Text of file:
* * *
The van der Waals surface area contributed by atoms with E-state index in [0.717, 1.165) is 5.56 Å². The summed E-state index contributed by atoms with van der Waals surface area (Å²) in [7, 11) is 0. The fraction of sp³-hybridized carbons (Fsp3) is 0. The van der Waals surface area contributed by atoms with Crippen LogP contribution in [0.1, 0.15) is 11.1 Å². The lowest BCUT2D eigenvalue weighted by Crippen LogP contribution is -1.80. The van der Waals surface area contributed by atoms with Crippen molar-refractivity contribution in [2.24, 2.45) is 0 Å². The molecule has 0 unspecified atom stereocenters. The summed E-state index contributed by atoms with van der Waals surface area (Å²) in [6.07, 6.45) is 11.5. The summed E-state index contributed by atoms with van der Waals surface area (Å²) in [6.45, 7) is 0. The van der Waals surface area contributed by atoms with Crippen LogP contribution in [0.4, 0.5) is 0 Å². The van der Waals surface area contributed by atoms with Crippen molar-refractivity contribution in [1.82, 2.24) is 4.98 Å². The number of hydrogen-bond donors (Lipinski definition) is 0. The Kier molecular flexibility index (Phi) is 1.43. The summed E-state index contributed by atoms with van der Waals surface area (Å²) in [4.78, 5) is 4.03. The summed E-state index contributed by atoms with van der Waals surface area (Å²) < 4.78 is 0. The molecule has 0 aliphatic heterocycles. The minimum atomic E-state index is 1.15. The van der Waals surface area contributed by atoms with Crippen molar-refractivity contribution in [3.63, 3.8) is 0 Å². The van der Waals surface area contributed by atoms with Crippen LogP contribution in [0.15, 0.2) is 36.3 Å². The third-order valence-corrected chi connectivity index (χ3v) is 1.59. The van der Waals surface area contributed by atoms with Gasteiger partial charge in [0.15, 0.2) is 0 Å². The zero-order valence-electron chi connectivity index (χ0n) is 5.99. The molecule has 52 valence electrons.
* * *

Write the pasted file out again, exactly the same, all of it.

The van der Waals surface area contributed by atoms with E-state index in [0.717, 1.165) is 5.56 Å². The summed E-state index contributed by atoms with van der Waals surface area (Å²) in [7, 11) is 0. The fraction of sp³-hybridized carbons (Fsp3) is 0. The van der Waals surface area contributed by atoms with Crippen LogP contribution in [0.1, 0.15) is 11.1 Å². The lowest BCUT2D eigenvalue weighted by Crippen LogP contribution is -1.80. The van der Waals surface area contributed by atoms with Crippen molar-refractivity contribution in [2.24, 2.45) is 0 Å². The molecule has 0 unspecified atom stereocenters. The summed E-state index contributed by atoms with van der Waals surface area (Å²) in [6.07, 6.45) is 11.5. The summed E-state index contributed by atoms with van der Waals surface area (Å²) in [6.45, 7) is 0. The van der Waals surface area contributed by atoms with Crippen LogP contribution in [0.4, 0.5) is 0 Å². The van der Waals surface area contributed by atoms with Crippen molar-refractivity contribution in [1.82, 2.24) is 4.98 Å². The number of hydrogen-bond donors (Lipinski definition) is 0. The Kier molecular flexibility index (Phi) is 1.43. The summed E-state index contributed by atoms with van der Waals surface area (Å²) in [4.78, 5) is 4.03. The summed E-state index contributed by atoms with van der Waals surface area (Å²) < 4.78 is 0. The molecule has 0 aliphatic heterocycles. The minimum atomic E-state index is 1.15. The van der Waals surface area contributed by atoms with Crippen molar-refractivity contribution in [3.63, 3.8) is 0 Å². The van der Waals surface area contributed by atoms with Crippen LogP contribution in [0.15, 0.2) is 36.3 Å². The third-order valence-corrected chi connectivity index (χ3v) is 1.59. The van der Waals surface area contributed by atoms with Gasteiger partial charge in [0.15, 0.2) is 0 Å². The zero-order valence-electron chi connectivity index (χ0n) is 5.99. The molecule has 52 valence electrons.